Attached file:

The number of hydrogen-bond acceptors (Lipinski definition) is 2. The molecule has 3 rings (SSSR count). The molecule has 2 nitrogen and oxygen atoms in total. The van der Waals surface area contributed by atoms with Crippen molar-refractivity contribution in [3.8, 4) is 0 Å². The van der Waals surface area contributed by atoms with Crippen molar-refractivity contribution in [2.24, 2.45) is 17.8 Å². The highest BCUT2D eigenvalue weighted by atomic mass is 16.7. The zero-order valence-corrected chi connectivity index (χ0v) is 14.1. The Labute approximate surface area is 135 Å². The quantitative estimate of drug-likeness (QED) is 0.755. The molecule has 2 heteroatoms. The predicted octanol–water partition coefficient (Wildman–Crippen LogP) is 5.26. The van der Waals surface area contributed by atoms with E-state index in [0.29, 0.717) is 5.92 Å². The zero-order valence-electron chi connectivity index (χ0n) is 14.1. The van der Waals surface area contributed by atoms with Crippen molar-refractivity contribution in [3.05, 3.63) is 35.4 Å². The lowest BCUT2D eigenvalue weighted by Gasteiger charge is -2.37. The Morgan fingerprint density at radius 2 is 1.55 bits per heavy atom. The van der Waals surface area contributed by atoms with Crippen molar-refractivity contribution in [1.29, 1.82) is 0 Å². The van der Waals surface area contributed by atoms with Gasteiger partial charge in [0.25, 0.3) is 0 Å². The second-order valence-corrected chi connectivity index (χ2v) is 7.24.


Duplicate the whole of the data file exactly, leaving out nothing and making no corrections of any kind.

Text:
The number of hydrogen-bond acceptors (Lipinski definition) is 2. The molecule has 3 rings (SSSR count). The molecule has 2 nitrogen and oxygen atoms in total. The van der Waals surface area contributed by atoms with Crippen molar-refractivity contribution in [3.8, 4) is 0 Å². The van der Waals surface area contributed by atoms with Crippen molar-refractivity contribution in [2.24, 2.45) is 17.8 Å². The highest BCUT2D eigenvalue weighted by atomic mass is 16.7. The zero-order valence-corrected chi connectivity index (χ0v) is 14.1. The Labute approximate surface area is 135 Å². The quantitative estimate of drug-likeness (QED) is 0.755. The molecule has 2 heteroatoms. The predicted octanol–water partition coefficient (Wildman–Crippen LogP) is 5.26. The van der Waals surface area contributed by atoms with E-state index in [0.29, 0.717) is 5.92 Å². The zero-order valence-electron chi connectivity index (χ0n) is 14.1. The van der Waals surface area contributed by atoms with Crippen molar-refractivity contribution in [3.05, 3.63) is 35.4 Å². The lowest BCUT2D eigenvalue weighted by Gasteiger charge is -2.37. The Morgan fingerprint density at radius 2 is 1.55 bits per heavy atom. The van der Waals surface area contributed by atoms with Crippen molar-refractivity contribution in [1.29, 1.82) is 0 Å². The van der Waals surface area contributed by atoms with Gasteiger partial charge in [0.25, 0.3) is 0 Å². The second-order valence-corrected chi connectivity index (χ2v) is 7.24.